Article by Rebecca
Image by Will Hobbs (www.sirwilliamwesley.com)
What is the deal with our hair? Everyday we’re assaulted by advertising for products to help give us more hair, curlier hair, straighter hair, different colored hair, stronger hair, well, you get the idea. Like most women, I’m guessing, I spend too much time daydreaming about having different hair, better hair. Unfortunately, for me, vanity has a lot to do with that, but for just about all cultures from every era, hair is a big deal.
Wear it long. If you’re like me, one of the iconic images of long hair is found in the Hippie movement. Their long hair, particularly when worn by men, showed that they were free of the conservative confines of past generations. However, a look back in history shows that the Gauls and many of the Celtic peoples wore long hair as a symbol of liberty and independence. Therefore, although the Hippie movement can be credited for many things, they did not invent the concept of long hair symbolizing freedom. For many past cultures long hair was a signifier of royalty. One wonders if this stems from the fact that long hair can represent holiness, and for many past rulers appearing to be chosen by God or the Gods was a handy bit of PR. The Khalsa community of Sikhs let their hair and beards grow because they believe it is a symbol of God’s love.
Feel the power! Yep, hair has long been a symbol of strength, power, and virility. I’m guessing it’s why the Rogaine folks make so much money. Let’s face it, left to its own devices; hair will just grow and grow. It’s unstoppable. Death doesn’t even beat it. That’s pretty tough, that’s awfully powerful. We all know the story of Samson, whose strength came from his hair. His power faded when Delilah cut his it.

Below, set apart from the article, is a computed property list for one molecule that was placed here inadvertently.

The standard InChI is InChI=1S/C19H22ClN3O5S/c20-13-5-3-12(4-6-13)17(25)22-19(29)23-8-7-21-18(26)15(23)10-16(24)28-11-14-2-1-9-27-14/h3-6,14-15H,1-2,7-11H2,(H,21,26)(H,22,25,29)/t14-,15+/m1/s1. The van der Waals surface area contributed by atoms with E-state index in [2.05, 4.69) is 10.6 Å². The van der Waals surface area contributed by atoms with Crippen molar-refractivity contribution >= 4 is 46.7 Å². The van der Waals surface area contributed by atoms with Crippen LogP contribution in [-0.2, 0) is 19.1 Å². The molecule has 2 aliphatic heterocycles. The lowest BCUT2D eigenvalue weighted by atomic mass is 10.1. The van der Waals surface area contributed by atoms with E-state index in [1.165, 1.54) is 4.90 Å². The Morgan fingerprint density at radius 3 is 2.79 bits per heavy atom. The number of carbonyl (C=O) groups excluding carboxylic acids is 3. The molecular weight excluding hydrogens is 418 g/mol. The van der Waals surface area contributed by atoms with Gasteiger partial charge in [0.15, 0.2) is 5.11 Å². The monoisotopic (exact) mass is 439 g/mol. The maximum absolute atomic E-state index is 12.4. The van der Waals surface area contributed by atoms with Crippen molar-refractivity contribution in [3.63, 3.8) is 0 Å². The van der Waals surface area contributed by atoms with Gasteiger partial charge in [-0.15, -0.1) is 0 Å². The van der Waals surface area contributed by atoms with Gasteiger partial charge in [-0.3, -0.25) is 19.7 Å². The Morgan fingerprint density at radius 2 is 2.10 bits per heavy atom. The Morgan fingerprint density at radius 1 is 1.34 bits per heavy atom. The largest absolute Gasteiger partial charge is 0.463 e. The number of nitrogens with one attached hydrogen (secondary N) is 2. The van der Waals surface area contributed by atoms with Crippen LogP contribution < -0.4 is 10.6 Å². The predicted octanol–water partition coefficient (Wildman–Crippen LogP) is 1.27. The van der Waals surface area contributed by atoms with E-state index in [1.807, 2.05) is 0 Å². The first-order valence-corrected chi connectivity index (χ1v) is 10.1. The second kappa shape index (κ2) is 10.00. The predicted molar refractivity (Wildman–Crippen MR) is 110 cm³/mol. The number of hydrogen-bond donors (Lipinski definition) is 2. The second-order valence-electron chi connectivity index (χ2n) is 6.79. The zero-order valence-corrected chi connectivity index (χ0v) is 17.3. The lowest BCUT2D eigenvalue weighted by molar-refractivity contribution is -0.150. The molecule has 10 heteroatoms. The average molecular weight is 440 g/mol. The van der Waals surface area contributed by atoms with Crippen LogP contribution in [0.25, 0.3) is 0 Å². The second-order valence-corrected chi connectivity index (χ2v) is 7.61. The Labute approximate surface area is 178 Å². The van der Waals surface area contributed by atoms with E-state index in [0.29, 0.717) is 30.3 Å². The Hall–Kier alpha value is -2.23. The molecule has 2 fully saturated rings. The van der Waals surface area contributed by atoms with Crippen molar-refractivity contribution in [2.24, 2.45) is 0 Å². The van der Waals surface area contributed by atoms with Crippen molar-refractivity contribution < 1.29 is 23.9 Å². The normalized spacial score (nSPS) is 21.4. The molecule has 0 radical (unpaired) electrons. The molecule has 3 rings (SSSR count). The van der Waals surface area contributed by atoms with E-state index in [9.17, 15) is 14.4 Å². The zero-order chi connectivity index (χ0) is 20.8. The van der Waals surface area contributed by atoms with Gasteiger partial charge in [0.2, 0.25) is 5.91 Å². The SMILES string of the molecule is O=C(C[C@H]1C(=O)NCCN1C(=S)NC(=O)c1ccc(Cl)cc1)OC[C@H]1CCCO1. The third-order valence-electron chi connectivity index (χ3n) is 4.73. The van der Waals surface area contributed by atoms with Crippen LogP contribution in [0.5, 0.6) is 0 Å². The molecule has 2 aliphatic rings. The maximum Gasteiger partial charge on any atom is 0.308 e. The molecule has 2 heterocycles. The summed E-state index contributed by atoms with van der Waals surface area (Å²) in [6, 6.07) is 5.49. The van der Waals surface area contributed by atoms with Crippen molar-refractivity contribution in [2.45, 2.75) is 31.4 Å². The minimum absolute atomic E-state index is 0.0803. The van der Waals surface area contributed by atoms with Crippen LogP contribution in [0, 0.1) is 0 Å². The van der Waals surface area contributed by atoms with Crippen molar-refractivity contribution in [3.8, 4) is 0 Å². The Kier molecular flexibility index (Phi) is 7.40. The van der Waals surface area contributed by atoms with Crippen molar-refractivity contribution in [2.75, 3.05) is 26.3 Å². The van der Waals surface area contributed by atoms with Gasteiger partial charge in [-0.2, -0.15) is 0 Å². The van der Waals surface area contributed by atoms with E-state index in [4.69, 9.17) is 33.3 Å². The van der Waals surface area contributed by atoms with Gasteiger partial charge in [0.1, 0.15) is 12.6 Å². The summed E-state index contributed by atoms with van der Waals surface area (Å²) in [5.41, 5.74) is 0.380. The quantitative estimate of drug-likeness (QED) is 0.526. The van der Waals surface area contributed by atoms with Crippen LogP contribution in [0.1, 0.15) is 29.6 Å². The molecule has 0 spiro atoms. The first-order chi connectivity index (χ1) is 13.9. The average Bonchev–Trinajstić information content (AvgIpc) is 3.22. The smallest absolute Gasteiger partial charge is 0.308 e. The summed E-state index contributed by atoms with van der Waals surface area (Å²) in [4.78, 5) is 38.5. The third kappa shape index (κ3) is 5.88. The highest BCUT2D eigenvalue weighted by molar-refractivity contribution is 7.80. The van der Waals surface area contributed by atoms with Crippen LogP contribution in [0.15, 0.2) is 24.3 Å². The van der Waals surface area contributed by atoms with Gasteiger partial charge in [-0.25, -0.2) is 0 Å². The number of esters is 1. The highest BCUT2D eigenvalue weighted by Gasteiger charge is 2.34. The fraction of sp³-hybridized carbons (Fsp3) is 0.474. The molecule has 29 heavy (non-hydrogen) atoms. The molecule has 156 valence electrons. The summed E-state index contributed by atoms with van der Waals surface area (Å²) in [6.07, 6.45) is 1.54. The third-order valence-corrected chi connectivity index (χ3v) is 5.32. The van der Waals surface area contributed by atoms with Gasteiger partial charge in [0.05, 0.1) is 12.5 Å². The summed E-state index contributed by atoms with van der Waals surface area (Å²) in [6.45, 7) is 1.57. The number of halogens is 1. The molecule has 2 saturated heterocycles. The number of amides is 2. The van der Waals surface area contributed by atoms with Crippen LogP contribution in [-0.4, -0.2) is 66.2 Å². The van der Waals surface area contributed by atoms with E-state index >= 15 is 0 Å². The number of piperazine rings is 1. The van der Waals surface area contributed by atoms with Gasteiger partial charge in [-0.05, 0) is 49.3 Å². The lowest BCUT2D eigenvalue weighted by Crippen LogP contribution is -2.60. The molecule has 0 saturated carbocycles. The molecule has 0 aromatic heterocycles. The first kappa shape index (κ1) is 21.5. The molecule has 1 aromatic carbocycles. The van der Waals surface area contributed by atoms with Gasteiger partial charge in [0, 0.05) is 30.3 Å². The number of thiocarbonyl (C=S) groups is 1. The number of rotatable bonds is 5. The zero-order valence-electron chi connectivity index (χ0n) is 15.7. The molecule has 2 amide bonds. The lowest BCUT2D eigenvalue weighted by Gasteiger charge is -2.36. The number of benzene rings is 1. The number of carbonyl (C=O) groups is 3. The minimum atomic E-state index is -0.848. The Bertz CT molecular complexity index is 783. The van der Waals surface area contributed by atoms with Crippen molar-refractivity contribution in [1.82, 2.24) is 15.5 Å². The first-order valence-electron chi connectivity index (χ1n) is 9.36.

Hair sends the sexual signal. Boy howdy does it. Single, married, courtesan, chaste? There is a symbolic hairstyle just waiting for you! Long, loose hair used to symbolize youth and virginity, while braided or bound hair would be a symbol of marriage or that the woman was a courtesan. Christian art shows the redeemed St. Mary of Magdalene with very long loose hair to symbolize her chastity. In Russia, a single braid would signify a maiden, where as two braids indicates marriage. Letting down hair is viewed as a sexual signal, you know, like when Rapunzel lets down her hair so that a prince can climb her tower…I don’t need to spell that one out for you, do I?
Time for a haircut! Monks and nuns of many traditions, primarily Buddhist and Christian, will shave their heads. This is symbolic of submission to God or a rejection of the material world. With hair being such a potent symbol, it comes as no surprise that there is a long tradition of locks of hair being exchanged between loved ones, particularly ones who have to cope with separation. This act symbolizes a surrender to love. In China’s past, a shaved head was the equivalent of castration (and Samson thought he had it bad). There is also one step past a shave…scalping. In many Native American cultures, scalping was believed to remove an enemy’s power. Many warriors would shave their heads, save for a small bit of hair that they left to taunt their enemies.
What about style? Hairstyles have a long tradition of symbolizing an individual’s social status or religious practices. Rastafarians have dreadlocks. Hassidic Jews wear ringlets. Hindus and Buddhists frequently wear a top not, which is believed to cover the spot where the divine spirit enters the body at birth and departs at death. Red hair once had demonic associations. Golden hair would symbolize solar or royal power. Black hair stood for terrestrial authority.
We all have hair, and it is safe to say our relationships with our hair are as varied as all the different things hair can symbolize.